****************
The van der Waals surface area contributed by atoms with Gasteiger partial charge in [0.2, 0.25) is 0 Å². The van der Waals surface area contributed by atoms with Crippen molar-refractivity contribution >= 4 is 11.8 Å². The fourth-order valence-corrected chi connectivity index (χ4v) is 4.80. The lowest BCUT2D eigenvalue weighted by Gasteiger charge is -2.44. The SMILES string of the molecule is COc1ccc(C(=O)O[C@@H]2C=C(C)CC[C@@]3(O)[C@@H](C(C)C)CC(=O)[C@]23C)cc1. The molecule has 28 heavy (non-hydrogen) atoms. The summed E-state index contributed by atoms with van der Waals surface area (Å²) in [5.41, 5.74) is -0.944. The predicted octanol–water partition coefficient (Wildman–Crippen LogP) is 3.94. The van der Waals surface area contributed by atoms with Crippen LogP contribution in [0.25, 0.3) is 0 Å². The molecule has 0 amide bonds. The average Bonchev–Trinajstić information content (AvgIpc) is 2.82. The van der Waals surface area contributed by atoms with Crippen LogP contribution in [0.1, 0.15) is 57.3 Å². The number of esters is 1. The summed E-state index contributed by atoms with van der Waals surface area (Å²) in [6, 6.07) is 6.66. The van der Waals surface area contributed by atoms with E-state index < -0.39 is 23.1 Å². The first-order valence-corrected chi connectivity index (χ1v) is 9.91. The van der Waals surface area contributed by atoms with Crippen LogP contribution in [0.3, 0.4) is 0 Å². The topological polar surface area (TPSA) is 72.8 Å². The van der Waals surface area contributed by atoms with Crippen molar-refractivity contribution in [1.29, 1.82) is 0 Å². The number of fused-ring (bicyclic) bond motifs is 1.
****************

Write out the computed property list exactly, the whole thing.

The van der Waals surface area contributed by atoms with Gasteiger partial charge in [0.2, 0.25) is 0 Å². The van der Waals surface area contributed by atoms with Crippen molar-refractivity contribution >= 4 is 11.8 Å². The fourth-order valence-corrected chi connectivity index (χ4v) is 4.80. The lowest BCUT2D eigenvalue weighted by Gasteiger charge is -2.44. The SMILES string of the molecule is COc1ccc(C(=O)O[C@@H]2C=C(C)CC[C@@]3(O)[C@@H](C(C)C)CC(=O)[C@]23C)cc1. The molecule has 28 heavy (non-hydrogen) atoms. The summed E-state index contributed by atoms with van der Waals surface area (Å²) in [5.41, 5.74) is -0.944. The predicted octanol–water partition coefficient (Wildman–Crippen LogP) is 3.94. The van der Waals surface area contributed by atoms with Crippen LogP contribution in [0.25, 0.3) is 0 Å². The molecule has 0 amide bonds. The average Bonchev–Trinajstić information content (AvgIpc) is 2.82. The van der Waals surface area contributed by atoms with Crippen LogP contribution in [0.1, 0.15) is 57.3 Å². The number of esters is 1. The summed E-state index contributed by atoms with van der Waals surface area (Å²) in [6, 6.07) is 6.66. The van der Waals surface area contributed by atoms with E-state index < -0.39 is 23.1 Å². The first-order valence-corrected chi connectivity index (χ1v) is 9.91. The van der Waals surface area contributed by atoms with Crippen LogP contribution in [0.3, 0.4) is 0 Å². The topological polar surface area (TPSA) is 72.8 Å². The van der Waals surface area contributed by atoms with Crippen molar-refractivity contribution in [1.29, 1.82) is 0 Å². The number of fused-ring (bicyclic) bond motifs is 1.